Plenty of solid reasons for optimism
is certainly plenty to be worried about and we continue to take a balanced view of the economic backdrop and market opportunity set. Economies are reopening and then closing again in fits and
starts, which is exhausting the patience and resources of people and business. We also can’t ignore
that markets have rallied hard from their lows while unemployment remains elevated in most
But there are plenty of solid reasons for optimism. In
terms of markets, we note that the market’s rebound
is on the heels of the steepest drawdown ever,
markets are forward-looking, and that policy makers
have demonstrated an unprecedented commitment
to supporting consumers, businesses, and markets.
In terms of the virus, we have a better understanding
of treatments and spread prevention measures,
testing has dramatically increased as has the
availability of masks and ventilators, mortality rates
may be falling, and the scope of money and talent
fixated on finding vaccines and treatments for
COVID-19 is unrivalled in the history of medical
research. And, of course, there’s the simple reality
that history usually sides with the optimists.
We’re rooting for a V-shaped recovery but take comfort knowing that our core philosophical
tenets should continue to serve well whether the recession and
elements of social distancing drag on for an extended period or otherwise:
Long-Term: In an era where monthly jobs reports are slobbered over, our strategy is centred around putting time on our side. A long time horizon is never more valuable than during a market crash and it was our focus on the long-term drivers of company performance -- competitive dynamics, leadership, capital allocation, corporate culture, etc. -- that kept us oriented on multiyear opportunities while many around us panicked and went to cash.
High-Conviction: Having a tight portfolio assembled via a consistent, rigorous process is always a positive but it was especially valuable during the COVID-19 crash as we were able to quickly contextualise the impacts of the virus and social distancing on our portfolio companies and make adjustments where appropriate.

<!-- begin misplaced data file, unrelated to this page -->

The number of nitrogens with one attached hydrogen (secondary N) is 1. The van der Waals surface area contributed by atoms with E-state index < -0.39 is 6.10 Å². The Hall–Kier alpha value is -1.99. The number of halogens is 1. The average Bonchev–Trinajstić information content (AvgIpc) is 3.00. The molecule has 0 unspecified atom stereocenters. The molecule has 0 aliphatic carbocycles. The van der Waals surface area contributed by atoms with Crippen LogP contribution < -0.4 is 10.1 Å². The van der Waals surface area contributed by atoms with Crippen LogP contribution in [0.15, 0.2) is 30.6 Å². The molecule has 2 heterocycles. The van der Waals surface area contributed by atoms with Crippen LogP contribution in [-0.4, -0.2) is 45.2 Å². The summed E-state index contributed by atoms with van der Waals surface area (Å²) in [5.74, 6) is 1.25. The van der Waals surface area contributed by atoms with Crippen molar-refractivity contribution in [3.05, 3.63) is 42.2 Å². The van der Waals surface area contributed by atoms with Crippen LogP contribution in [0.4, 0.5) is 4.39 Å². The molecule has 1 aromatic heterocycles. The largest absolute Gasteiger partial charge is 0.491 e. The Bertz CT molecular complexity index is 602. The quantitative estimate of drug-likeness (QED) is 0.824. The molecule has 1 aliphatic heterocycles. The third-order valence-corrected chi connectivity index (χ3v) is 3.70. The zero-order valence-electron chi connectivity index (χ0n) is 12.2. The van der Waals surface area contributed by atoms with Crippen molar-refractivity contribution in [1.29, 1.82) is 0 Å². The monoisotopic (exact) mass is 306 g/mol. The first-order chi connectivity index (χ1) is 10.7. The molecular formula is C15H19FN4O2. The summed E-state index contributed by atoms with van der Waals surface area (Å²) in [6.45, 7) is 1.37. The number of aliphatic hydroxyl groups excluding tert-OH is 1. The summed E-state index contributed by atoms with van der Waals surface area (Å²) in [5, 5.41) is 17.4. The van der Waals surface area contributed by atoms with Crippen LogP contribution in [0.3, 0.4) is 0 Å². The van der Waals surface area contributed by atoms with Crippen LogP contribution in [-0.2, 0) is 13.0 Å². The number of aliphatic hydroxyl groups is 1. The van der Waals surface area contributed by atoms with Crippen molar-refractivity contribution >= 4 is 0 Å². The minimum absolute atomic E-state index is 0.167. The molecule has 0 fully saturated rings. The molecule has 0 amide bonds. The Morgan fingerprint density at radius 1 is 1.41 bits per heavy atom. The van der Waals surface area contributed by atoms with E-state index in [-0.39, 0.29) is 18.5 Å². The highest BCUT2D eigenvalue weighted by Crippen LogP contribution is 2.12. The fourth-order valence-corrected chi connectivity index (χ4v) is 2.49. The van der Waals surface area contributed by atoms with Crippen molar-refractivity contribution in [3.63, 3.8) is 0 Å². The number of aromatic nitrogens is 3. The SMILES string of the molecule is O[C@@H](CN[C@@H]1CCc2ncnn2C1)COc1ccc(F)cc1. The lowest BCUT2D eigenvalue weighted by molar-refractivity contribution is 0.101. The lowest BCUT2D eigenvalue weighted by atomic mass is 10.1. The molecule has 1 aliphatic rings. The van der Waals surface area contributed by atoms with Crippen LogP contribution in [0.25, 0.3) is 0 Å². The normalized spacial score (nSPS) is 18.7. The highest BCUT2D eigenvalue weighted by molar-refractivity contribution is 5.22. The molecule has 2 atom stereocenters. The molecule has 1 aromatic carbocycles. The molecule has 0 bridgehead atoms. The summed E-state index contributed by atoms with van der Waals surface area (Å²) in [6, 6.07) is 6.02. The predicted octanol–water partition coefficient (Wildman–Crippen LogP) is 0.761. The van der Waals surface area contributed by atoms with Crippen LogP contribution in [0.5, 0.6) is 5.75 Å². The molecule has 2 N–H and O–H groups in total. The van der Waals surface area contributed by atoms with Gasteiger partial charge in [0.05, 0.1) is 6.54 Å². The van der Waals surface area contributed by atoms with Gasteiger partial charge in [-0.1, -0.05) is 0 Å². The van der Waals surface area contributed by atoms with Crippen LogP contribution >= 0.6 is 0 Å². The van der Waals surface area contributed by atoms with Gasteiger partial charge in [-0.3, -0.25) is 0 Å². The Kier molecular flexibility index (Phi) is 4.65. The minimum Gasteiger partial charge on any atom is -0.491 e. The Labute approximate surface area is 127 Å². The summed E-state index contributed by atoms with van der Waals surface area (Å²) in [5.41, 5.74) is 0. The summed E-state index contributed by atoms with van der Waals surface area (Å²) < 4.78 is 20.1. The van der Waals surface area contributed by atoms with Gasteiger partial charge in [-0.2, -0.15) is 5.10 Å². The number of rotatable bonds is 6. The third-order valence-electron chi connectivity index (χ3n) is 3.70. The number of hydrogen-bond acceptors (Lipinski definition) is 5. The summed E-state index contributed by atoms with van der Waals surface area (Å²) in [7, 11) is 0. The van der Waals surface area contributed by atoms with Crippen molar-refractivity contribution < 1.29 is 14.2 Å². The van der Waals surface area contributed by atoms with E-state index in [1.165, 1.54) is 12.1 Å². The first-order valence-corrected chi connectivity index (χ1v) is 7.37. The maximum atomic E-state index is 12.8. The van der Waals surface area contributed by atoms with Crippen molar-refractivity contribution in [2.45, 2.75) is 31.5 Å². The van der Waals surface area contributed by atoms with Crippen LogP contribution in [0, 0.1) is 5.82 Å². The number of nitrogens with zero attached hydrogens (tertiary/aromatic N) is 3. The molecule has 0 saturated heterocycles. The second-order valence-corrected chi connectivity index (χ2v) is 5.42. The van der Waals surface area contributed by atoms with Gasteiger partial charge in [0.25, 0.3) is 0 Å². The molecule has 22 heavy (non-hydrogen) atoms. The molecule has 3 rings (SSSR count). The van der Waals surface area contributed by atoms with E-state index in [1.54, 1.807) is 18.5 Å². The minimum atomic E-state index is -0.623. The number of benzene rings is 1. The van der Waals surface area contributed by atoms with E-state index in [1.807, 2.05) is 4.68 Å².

Asymmetric: We’re very particular about the specific traits we seek in our portfolio companies. Namely, we’re after strong positions in growing markets, with pricing power, durable competitive advantages, aligned and experienced management teams, conservative balance sheets, and attractive valuations. Doing so puts us in situations that we think skews the range of outcomes in our favour by offering multiple ways to win and fewer ways to lose. Executing on such an approach should theoretically lead to a portfolio with a high strike rate at the position level.
Investing in beneficiaries of COVID-19
Just because the broader
economy is struggling doesn’t mean that some specific areas aren’t thriving. For example, as we
first flagged in late February, social distancing would and has changed how we live, work, play, and
spend. Cyclically, in some cases -- e.g. toilet paper sales have boomed but end demand hasn’t
changed -- but structurally for the likes of ecommerce, digital payments, and social networking,
Adyen (AMS: ADYEN) had a strong year due to impressive client wins and the accelerating shift to e-commerce despite weakness in travel-related volumes. The European payment processor delivered year-on-year net revenue growth of 34% during the first calendar quarter despite a 3.8% drop in Eurozone GDP. The company sees no change in the long-term outlook and has continued aggressively increasing headcount in sales and technical areas while still being incredibly profitable with an incremental EBITDA margin of 75%.